I am not sure if this is the right calculation. I remember that HDFC Bank had a similar problem which was raised with RBI - whether FII shareholding is calculated based on direct + indirect (through parent HDFC). Or is it only direct shareholding that is counted against FII limit. Any idea what was decided in that case?

I am pretty sure that what I mentioned is right. If the holding company is less than 50%, I think it is counted as an Indian company

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For IDFC Bank to reach a state, where it has only 10% exposure to infra lending, it has two options

Increase the loan book to a size of 6 lakh crores from current 60 thousand crores (this is clearly impossible for the next 5 years)
Sell off a large part of its infra loan book (difficulty with this is that there would be hardly any private / PSU bank who is keen to buy any sort of infra loan book in today’s environment…)"

You are right and you are not. Most of the existing loans have a maturity profile <5 years. In 5 years, if they were not to increase their book, but simply lend repayments to “other than infra” borrowers, they will have infra lending of 0.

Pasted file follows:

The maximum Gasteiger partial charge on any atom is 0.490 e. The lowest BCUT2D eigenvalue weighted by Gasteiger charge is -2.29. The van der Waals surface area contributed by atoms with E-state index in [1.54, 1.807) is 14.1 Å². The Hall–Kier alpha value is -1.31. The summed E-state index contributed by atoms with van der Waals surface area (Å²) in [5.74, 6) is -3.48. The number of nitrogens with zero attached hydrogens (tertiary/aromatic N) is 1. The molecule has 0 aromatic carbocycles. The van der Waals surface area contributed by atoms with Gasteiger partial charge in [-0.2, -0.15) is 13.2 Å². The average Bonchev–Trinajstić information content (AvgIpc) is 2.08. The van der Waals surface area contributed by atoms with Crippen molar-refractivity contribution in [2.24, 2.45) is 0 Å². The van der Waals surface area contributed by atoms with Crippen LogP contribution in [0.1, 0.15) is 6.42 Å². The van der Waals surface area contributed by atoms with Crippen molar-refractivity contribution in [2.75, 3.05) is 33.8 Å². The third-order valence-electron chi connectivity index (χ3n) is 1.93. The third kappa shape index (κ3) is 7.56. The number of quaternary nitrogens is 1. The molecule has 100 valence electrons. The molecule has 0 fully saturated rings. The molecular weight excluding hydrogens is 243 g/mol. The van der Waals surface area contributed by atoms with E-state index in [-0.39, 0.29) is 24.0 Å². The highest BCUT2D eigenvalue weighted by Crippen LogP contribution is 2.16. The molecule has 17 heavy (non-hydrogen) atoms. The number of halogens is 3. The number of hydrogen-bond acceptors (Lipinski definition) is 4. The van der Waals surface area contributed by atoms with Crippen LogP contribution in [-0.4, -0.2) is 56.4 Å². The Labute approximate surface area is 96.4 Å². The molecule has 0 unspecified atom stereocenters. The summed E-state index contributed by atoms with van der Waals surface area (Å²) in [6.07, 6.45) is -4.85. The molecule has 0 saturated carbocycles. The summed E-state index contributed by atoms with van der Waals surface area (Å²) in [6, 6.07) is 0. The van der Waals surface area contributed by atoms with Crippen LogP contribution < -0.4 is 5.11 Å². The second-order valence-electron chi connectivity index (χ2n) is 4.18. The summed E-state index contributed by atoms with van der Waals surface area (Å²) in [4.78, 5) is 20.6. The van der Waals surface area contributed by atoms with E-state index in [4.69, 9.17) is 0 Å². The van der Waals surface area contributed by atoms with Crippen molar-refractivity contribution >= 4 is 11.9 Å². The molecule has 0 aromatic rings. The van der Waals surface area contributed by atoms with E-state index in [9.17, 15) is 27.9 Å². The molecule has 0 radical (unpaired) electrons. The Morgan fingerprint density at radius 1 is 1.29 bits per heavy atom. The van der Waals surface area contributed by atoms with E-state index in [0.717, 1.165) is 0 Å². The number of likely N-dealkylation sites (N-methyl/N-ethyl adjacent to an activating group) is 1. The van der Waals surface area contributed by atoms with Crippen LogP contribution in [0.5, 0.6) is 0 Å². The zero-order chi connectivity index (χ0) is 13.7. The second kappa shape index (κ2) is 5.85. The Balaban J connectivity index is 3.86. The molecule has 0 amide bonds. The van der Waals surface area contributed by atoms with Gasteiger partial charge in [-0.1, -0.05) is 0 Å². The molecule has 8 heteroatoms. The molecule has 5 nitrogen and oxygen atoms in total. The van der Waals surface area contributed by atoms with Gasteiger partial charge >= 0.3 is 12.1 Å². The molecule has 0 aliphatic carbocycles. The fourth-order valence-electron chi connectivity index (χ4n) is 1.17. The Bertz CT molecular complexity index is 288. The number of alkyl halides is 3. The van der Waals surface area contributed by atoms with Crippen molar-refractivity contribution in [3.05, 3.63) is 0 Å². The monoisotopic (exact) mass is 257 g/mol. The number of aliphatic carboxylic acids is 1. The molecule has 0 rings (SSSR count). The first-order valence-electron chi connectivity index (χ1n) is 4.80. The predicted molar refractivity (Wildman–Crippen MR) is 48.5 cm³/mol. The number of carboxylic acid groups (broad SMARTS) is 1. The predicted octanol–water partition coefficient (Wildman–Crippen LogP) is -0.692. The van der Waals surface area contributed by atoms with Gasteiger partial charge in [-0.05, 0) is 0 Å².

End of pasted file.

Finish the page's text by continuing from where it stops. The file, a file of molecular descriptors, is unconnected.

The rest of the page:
@PP1 and remember, their capital adequacy ratio at the moment is something like 25%. So they double their loan book without recourse to any fresh capital. CAR for NBFC’s is much higher than for a bank. So their ability to bring down the percent of infra on the loan side is very high

Their CAR is high, because they have not been doing any infra financing since they got the bank license around 1.5 years ago.

But, waiting for 5 years to get their infra exposure down is a helluva time for a stock investor… The P/B re-rating can happen in pace with the diversification of assets - I would not be willing to wait 3 - 5 years for that… But, if you are a very long term investor - then it might make sense…

I did indeed suggest this stock to a relative - because he is a very long term buy-and-hold investor… It also helped that the stock was valued at 0.9 P/B at that time (stock was trading at below 90 Rs). He continues to be invested - and will hopefully reap rich rewards in 5 years time.

Yeah, this logic makes sense…